To the editor:
This is the season that glorifies life and our children celebrate new life with a search for eggs, the essence of life.
But over the last few months especially we have been listening to the debates in regard to abortion, the killing of life, some even advancing a notion that it has positive research benefits. The argument is that fetal stem cells from both miscarriages and abortions are needed for the further research and treatment for disease. That is an unproven and ignorant assumption. But what is clear is the fact that one human, albeit in the womb, will be killed so as to offer supposed benefit for another already living. How selfish to consider murder at any time a benefit.
I would argue that the research done so far shows embryonic stem cells offer little in advancing medical research in comparison to that already established through adult stem cell recovery and umbilical cord stem cell preservation. In the latter the researchers recover umbilical cord stem cells immediately after an infant is born. The wide ranging benefits are already on record. The cord otherwise would have been disposed of heretofore being considered as of no value. The ongoing research is already proving that there is really no need to "breed" in-vitro embryonic cells when stem cells from adults and umbilical cord tissue and blood could help repair damaged bone, cartilage, tendons, muscles and combat chronic inflammation as well as address such illness as leukemia and diabetes in addition to a myriad of others.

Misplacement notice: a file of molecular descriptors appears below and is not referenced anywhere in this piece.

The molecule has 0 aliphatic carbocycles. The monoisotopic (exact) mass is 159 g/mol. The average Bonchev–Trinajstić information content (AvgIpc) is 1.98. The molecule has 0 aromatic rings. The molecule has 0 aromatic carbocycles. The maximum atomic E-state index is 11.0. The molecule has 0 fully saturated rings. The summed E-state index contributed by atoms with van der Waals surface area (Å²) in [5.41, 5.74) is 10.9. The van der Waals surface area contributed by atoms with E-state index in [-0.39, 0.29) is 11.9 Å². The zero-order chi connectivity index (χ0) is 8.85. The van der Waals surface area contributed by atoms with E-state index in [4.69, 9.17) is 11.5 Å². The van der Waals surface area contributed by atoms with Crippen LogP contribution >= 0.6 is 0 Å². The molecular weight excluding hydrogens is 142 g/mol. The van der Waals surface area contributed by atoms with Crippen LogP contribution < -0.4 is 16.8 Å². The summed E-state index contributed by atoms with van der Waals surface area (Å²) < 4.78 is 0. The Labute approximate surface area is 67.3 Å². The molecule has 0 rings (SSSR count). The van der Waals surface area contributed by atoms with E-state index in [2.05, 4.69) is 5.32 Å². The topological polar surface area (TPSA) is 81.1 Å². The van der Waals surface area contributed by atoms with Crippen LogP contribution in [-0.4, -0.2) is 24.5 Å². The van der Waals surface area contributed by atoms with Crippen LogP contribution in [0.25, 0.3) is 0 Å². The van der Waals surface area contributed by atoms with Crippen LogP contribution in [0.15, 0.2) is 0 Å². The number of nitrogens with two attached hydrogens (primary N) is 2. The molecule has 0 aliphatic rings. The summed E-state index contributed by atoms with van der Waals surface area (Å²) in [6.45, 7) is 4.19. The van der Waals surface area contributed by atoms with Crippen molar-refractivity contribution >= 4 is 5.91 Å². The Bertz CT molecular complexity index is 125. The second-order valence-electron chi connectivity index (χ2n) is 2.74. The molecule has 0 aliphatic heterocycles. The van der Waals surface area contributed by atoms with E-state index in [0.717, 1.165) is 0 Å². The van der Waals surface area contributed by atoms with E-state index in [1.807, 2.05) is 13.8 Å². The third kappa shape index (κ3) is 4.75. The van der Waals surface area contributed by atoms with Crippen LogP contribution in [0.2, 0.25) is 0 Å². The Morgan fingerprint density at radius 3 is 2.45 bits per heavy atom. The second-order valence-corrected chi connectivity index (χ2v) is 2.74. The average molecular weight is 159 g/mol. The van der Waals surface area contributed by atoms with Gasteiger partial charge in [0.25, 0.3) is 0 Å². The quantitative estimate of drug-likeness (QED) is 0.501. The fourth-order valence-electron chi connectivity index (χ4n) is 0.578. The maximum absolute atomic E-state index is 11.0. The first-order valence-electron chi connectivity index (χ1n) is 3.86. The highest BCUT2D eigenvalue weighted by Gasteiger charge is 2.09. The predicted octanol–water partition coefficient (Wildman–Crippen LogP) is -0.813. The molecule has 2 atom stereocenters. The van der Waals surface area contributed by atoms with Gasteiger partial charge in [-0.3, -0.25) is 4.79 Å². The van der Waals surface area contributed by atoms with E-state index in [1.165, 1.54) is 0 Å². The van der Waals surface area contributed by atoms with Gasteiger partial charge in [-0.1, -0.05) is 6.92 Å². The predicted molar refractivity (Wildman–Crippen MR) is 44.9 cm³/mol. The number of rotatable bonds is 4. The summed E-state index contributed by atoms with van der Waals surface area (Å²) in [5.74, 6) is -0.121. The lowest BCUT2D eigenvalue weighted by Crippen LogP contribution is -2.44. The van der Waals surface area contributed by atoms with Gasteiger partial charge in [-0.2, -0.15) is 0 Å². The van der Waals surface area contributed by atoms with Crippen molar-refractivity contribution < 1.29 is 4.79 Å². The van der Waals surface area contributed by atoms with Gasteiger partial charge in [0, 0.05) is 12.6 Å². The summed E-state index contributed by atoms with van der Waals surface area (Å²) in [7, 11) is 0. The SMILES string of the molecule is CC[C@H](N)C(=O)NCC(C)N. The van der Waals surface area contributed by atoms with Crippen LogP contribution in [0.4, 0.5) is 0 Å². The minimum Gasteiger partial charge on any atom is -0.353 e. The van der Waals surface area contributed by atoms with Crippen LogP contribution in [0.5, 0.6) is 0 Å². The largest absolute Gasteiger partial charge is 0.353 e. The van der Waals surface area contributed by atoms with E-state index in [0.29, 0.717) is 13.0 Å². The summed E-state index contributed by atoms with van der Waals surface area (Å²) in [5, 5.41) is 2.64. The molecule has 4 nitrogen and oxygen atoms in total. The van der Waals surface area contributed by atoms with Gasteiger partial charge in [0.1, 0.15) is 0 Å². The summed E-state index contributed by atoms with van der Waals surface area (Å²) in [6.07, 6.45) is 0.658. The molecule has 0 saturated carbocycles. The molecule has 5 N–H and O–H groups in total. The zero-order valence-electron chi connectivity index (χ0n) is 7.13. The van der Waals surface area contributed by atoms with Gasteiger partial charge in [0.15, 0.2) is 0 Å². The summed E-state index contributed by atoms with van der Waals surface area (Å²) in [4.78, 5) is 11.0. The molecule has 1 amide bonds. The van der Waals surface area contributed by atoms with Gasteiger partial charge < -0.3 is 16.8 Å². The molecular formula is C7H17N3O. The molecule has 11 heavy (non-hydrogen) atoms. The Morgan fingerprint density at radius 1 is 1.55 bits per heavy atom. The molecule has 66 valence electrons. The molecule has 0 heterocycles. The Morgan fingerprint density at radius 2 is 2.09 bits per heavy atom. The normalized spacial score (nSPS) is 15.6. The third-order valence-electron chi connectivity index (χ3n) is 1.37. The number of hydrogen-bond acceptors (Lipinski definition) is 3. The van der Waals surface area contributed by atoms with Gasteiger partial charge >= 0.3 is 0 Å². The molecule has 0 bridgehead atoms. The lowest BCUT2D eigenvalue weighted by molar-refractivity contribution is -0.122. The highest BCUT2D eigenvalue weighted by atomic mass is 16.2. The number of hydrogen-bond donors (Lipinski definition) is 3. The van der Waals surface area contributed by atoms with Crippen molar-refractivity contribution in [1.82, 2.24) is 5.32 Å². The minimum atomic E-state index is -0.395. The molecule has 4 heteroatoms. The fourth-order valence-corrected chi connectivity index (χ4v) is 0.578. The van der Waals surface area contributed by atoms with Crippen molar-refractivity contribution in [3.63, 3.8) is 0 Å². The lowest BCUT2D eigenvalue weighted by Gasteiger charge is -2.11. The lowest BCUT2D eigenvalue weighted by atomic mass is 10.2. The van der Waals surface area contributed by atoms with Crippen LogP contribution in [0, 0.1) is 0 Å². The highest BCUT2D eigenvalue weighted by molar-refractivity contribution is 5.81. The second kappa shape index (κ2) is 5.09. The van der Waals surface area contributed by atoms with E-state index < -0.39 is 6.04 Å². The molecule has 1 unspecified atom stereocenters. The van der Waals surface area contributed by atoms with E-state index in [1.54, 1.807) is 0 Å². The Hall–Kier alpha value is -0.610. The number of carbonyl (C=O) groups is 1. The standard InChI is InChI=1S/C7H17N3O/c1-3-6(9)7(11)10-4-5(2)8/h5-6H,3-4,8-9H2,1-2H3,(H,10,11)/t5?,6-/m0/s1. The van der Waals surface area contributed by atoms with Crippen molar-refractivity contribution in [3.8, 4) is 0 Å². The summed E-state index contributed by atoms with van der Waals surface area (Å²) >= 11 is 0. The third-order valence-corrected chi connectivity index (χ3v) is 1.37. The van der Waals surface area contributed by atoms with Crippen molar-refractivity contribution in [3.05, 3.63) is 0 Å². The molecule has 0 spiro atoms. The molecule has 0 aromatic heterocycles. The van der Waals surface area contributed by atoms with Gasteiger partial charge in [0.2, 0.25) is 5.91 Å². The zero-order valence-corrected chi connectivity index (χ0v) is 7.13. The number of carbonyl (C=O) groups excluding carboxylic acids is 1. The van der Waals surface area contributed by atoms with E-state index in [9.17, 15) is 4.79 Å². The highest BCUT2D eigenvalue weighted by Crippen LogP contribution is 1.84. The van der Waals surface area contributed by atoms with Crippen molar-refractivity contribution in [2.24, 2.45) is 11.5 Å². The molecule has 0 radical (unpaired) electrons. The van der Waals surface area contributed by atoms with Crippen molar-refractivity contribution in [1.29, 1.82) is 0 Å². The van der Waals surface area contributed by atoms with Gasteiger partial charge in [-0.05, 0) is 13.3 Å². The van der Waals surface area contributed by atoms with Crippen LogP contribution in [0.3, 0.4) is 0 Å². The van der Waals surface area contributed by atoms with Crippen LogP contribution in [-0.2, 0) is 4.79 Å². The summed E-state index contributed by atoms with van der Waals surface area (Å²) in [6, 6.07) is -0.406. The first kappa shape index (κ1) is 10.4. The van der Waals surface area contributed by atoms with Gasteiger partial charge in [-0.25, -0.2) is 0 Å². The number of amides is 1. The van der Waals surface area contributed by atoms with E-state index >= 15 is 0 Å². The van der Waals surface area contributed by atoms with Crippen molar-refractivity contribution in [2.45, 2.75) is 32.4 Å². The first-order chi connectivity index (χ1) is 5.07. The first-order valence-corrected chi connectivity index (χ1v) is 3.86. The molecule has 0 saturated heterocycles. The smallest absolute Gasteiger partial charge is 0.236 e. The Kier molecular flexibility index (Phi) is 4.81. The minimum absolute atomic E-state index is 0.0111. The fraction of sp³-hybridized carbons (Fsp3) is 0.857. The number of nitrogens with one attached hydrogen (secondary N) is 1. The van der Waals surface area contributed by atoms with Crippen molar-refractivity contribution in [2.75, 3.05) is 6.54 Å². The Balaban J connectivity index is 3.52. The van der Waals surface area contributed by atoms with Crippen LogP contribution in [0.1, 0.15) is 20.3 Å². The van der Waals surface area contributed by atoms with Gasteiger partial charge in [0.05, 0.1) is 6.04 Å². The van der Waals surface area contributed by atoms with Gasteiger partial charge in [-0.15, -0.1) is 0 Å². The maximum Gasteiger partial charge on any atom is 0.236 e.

So where might I ask is there justification for the taking of embryonic fetal cells, some of which are purposely "cultured?" Is the sole purpose research or might it be the furtherance of cloning? I would oppose both for neither offers a moral value. In fact induced pluripotent stem cells (somatic cells) have been found as possessing the same pluripotent characteristics of embryonic stem cells - and they are not obtained from embryos, eggs or cloning.
"The world has changed ... It is the beginning of the end of the controversy that has surrounded this field ... Over time, these (induced pluripotent stem) cells will be used in more and more labs. And human embryo stem cell research will be abandoned by more and more labs." (Boston Globe)
I could not agree more and hopefully the argument that abortion is of value for any reason and especially to retrieve viable and needed stem cells will one day be recognized not as a benefit or a truth but be seen for the evil it really is.
Mrs. Diane L. Logan